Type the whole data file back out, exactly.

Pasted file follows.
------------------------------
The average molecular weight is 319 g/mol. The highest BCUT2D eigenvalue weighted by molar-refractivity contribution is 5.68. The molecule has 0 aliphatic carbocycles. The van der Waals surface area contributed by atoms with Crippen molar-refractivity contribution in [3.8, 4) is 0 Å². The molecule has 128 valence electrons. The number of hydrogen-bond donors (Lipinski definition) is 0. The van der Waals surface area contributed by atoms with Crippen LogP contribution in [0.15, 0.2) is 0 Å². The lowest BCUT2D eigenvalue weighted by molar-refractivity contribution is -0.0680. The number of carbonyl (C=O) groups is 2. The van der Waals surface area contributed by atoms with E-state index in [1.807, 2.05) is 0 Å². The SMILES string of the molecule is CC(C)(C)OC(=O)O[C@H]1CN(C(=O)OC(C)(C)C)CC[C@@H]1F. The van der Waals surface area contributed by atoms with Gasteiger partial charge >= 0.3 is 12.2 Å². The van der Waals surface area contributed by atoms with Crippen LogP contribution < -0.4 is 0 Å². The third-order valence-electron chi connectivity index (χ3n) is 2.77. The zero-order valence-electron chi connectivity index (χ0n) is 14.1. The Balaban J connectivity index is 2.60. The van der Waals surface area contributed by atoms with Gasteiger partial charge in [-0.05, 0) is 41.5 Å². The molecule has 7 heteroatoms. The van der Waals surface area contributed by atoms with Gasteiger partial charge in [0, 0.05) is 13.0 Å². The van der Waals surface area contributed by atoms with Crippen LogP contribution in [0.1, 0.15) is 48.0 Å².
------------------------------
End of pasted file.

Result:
The average molecular weight is 319 g/mol. The highest BCUT2D eigenvalue weighted by molar-refractivity contribution is 5.68. The molecule has 0 aliphatic carbocycles. The van der Waals surface area contributed by atoms with Crippen molar-refractivity contribution in [3.8, 4) is 0 Å². The molecule has 128 valence electrons. The number of hydrogen-bond donors (Lipinski definition) is 0. The van der Waals surface area contributed by atoms with Crippen LogP contribution in [0.15, 0.2) is 0 Å². The lowest BCUT2D eigenvalue weighted by molar-refractivity contribution is -0.0680. The number of carbonyl (C=O) groups is 2. The van der Waals surface area contributed by atoms with E-state index in [1.807, 2.05) is 0 Å². The SMILES string of the molecule is CC(C)(C)OC(=O)O[C@H]1CN(C(=O)OC(C)(C)C)CC[C@@H]1F. The van der Waals surface area contributed by atoms with Gasteiger partial charge >= 0.3 is 12.2 Å². The van der Waals surface area contributed by atoms with Crippen LogP contribution < -0.4 is 0 Å². The third-order valence-electron chi connectivity index (χ3n) is 2.77. The zero-order valence-electron chi connectivity index (χ0n) is 14.1. The Balaban J connectivity index is 2.60. The van der Waals surface area contributed by atoms with Gasteiger partial charge in [-0.05, 0) is 41.5 Å². The molecule has 7 heteroatoms. The van der Waals surface area contributed by atoms with Gasteiger partial charge in [0, 0.05) is 13.0 Å². The van der Waals surface area contributed by atoms with Crippen LogP contribution in [0.1, 0.15) is 48.0 Å².